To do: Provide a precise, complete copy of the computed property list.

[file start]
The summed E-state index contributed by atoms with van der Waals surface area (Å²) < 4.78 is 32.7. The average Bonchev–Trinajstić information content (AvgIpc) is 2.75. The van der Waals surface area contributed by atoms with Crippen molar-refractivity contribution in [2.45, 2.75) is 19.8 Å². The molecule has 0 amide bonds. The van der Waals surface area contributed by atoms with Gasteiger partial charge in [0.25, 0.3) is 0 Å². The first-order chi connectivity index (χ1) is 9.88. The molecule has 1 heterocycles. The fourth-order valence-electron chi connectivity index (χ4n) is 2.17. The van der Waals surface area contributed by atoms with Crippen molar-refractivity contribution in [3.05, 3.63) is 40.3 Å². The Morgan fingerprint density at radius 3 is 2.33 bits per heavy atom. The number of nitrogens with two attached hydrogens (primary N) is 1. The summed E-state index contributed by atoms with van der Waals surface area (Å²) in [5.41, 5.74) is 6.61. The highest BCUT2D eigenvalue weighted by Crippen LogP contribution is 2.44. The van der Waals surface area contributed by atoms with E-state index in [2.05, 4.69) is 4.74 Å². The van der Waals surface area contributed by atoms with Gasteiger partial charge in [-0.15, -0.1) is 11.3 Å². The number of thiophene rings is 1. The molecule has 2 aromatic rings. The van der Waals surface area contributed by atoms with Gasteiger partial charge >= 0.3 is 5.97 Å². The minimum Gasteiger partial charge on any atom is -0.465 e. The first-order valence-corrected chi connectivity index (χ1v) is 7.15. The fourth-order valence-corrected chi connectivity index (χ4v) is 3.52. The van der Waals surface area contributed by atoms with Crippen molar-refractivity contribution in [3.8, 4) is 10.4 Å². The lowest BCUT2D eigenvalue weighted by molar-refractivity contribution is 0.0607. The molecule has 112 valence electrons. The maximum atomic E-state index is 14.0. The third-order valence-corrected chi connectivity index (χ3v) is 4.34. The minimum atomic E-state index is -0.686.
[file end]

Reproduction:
The summed E-state index contributed by atoms with van der Waals surface area (Å²) < 4.78 is 32.7. The average Bonchev–Trinajstić information content (AvgIpc) is 2.75. The van der Waals surface area contributed by atoms with Crippen molar-refractivity contribution in [2.45, 2.75) is 19.8 Å². The molecule has 0 amide bonds. The van der Waals surface area contributed by atoms with Gasteiger partial charge in [0.25, 0.3) is 0 Å². The first-order chi connectivity index (χ1) is 9.88. The molecule has 1 heterocycles. The fourth-order valence-electron chi connectivity index (χ4n) is 2.17. The van der Waals surface area contributed by atoms with Crippen molar-refractivity contribution in [3.05, 3.63) is 40.3 Å². The Morgan fingerprint density at radius 3 is 2.33 bits per heavy atom. The number of nitrogens with two attached hydrogens (primary N) is 1. The summed E-state index contributed by atoms with van der Waals surface area (Å²) in [5.41, 5.74) is 6.61. The highest BCUT2D eigenvalue weighted by Crippen LogP contribution is 2.44. The van der Waals surface area contributed by atoms with E-state index in [2.05, 4.69) is 4.74 Å². The van der Waals surface area contributed by atoms with Gasteiger partial charge in [-0.15, -0.1) is 11.3 Å². The number of thiophene rings is 1. The molecule has 2 aromatic rings. The van der Waals surface area contributed by atoms with Gasteiger partial charge >= 0.3 is 5.97 Å². The minimum Gasteiger partial charge on any atom is -0.465 e. The first-order valence-corrected chi connectivity index (χ1v) is 7.15. The fourth-order valence-corrected chi connectivity index (χ4v) is 3.52. The van der Waals surface area contributed by atoms with Crippen molar-refractivity contribution in [3.8, 4) is 10.4 Å². The lowest BCUT2D eigenvalue weighted by molar-refractivity contribution is 0.0607. The molecule has 112 valence electrons. The maximum atomic E-state index is 14.0. The third-order valence-corrected chi connectivity index (χ3v) is 4.34. The minimum atomic E-state index is -0.686.